The Traditional Irish Horse Association, Jan ’12. Click on photo to enlarge
Five re-launch meetings of TIHA are currently being held countrywide as breeders, vendors and potential buyers are finding it more and more difficult to produce or source a true Irish Traditionnal Horse. These meetings are getting great support and Connemara breeders might take some pointers from this debate. A large, enthusiastic gathering of Sport Horse breeders in Ballinasloe was recently addressed by a panel of experts in the field and much useful and informed discussion took place.
The mission statement of the Association reads as follows “To improve and promote the Breeding and Production of Irish sport Horses, highlighting Ireland’s unique heritage of versatile National Breeds, cultures and equestrian skills” Warm-European bloodlines, which are now more commonly seen here, are not part of this tradition.
The Chairman, John Watson, an International Event rider and coach described the required animal as a type and not a breed, carrying Thoroughbred, Draught and sometimes Connemara blood, and reared on good Irish soil which contributes to a robust physical condition.
In Phillip Scott’s presentation we saw this type of horse being worked –out in early training. A general- purpose horse is the one required to satisfy the large market out there. While show-jumpers have special requirements the vast majority of riders are leisure riders and want their horses to Show, to Event, to Jump and to do Dressage, to Hunt, do Riding Clubs and Cross-country, in essence to be an all-rounder. The Irish Traditional Horse must be trained and prepared for this market.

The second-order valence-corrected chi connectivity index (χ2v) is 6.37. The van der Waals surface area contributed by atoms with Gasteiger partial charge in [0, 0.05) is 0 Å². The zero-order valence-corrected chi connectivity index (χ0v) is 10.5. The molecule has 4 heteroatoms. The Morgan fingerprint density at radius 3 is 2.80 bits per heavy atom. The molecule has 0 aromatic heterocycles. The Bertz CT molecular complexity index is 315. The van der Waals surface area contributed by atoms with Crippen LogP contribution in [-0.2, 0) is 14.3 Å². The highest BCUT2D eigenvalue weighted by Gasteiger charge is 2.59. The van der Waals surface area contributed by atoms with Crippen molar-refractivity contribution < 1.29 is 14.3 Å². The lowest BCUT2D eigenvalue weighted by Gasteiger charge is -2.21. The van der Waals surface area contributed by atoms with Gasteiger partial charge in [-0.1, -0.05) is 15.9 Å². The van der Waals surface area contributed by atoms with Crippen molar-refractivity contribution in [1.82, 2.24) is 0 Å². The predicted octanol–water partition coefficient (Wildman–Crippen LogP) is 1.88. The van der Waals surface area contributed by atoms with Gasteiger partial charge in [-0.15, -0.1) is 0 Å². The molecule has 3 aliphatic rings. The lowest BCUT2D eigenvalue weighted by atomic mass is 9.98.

William Micklem, the highly experienced breeder and producer of international Event horses has studied the problem of the lack of availability of the traditional horse, an equine which is sound and intelligent, and has quality , gentleness and courage, a horse with ‘Brain, Brawn and Beauty’, not too large, maybe 15.2 to 16.2 hands high. He recommends more thoroughbred blood in subsequent breeding. He cautioned trainers against starting training at too early an age, as the damage caused can appear in later life and shorten the useful life of the horse. Not until about age four will the bone plates in the animal’s back – which is the last area of conformation to develop- be ready to carry a rider. Good training of young horses, he stresses, would make the biggest possible change to our industry and Ireland is short on trainers.
Temperament, soundness, trainability and gallop are the most important factors he looks at when making a purchase, says Event Rider, Sam Watson, who puts these qualities higher up the scale than movement and jump, as these latter qualities will develop with training. The all-Irish horse is a winner in his book. Loose jumping of a three-year old should be carefully managed, fence height should not be increased to achieve results as the effect can be to turn the animal off altogether.
Martin Donohue of Goresbridge Sales, spoke of the many potential European buyers who come looking for the Irish-bred and go home empty-handed. They can get German or French-breeding closer to home. In fact the Germans are now breeding the Irish Type, a role-reversal situation as here in Ireland the continental type is being widely bred.
Carol Gee is a horse producer and trader in Kilkenny and she also stressed the fact that demand from abroad for the quality Irish traditional horse exceeds supply as she just cannot find enough horses in Ireland of the type the market now requires.
Huntsman and Sport Horse producer, Chris Ryan concurred with the panel and added his own inimitable stories to illustrate his praise of the Traditional Irish Horse.
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